Fight of the aggregator
The RSS fire hose of news can be overwhelming for many people. A handful of clever tools do more than just show you feeds. They use your interests and some algorithms to figure out what types of articles and topics you will be most interested in and then serve up content that fits with your patterns. Articles are typically grouped by sections, such as sports or the stock market. The tools are big on sharing and use images heavily for a more magazine-like reading experience. Flipboard, Prismatic, Pulse and Zite (which is owned by CNN) are all popular options.
Come back for the longer reads
RSS readers are great because you can scan headlines and the first few sentences of articles and get the gist without having to read them, only going further if it's a topic about which you want to know more. The meatier content (feature stories, long and winding narratives, the New Yorker) deserves more than a glance, but deep reads are different from the quick scan. Save the things you want to dig into later, even offline, with tools such as Instapaper, Pocket or Readability. Apple's Safari browser also offers a Read Later button.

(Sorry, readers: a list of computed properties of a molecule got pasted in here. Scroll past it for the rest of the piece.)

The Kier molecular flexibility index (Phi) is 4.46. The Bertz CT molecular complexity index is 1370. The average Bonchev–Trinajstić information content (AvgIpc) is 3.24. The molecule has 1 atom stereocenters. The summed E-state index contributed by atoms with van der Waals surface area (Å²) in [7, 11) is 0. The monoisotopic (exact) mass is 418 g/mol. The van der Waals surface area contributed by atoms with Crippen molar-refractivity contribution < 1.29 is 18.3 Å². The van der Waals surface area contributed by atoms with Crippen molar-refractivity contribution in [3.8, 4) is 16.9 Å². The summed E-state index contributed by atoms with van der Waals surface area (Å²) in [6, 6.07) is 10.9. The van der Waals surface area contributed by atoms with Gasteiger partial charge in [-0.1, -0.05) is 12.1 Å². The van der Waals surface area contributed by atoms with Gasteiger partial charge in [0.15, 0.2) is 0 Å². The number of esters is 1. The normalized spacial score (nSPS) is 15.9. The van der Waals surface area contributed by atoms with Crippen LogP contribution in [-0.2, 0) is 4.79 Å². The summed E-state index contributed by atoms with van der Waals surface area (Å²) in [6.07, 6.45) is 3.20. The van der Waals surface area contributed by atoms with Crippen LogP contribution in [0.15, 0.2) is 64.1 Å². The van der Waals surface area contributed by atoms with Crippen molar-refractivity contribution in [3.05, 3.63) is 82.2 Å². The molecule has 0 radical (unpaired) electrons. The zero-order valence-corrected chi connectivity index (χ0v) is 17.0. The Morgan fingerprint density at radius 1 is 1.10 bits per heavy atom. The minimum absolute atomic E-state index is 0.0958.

The direct route
Typing a news site's URL directly into a browser seems so passé. But when you just need a quick hit, going straight to a trusted local, national or international news organization might satisfy. Many organizations have their own stand-alone mobile apps on Android, iOS and Windows Phone devices. One advantage of these apps is that you can set up push notifications so you know as soon as something important happens.
There is also Google News, which looks at all the news sources and arranges the breaking stories by popularity, highlighting the in-depth, opinion and featured stories on the topic. A neat visual take on Google News is Newsmap.jp, which Marcos Weskamp created before moving to Flipboard to work as a designer.
No news is good news
The true minimalists can avoid the noise by checking one or two outlets once a day, trusting that the major stories will be featured prominently. News.me sucks in your Twitter and Facebook feeds and turns them into digestible daily e-mails that summarize the most talked about stories of the day.
If you really want to check out, read the Harper's Weekly Review post, which is also available as a newsletter. Every Tuesday, it quickly and amusingly runs down the major stories that happened in the past seven days, with links in case you are intrigued and want to find out more.
Mix and match
There is no one-fits-all solution for how to consume news, and many people hack together their own custom systems from various sources. For example, some go directly to their bookmarked must-read sites in the morning, keep up on current news with Twitter during the day and soak in longer articles on commutes with tools such as Instapaper. Some multitaskers keep TV or radio news humming in the background while they go about their daily activities.
Google Reader was a great tool that will be missed, but its death is an opportunity to try new things and play with different apps, sites and tools for reading news online.
Share your news-reading habits and suggestions in the comments.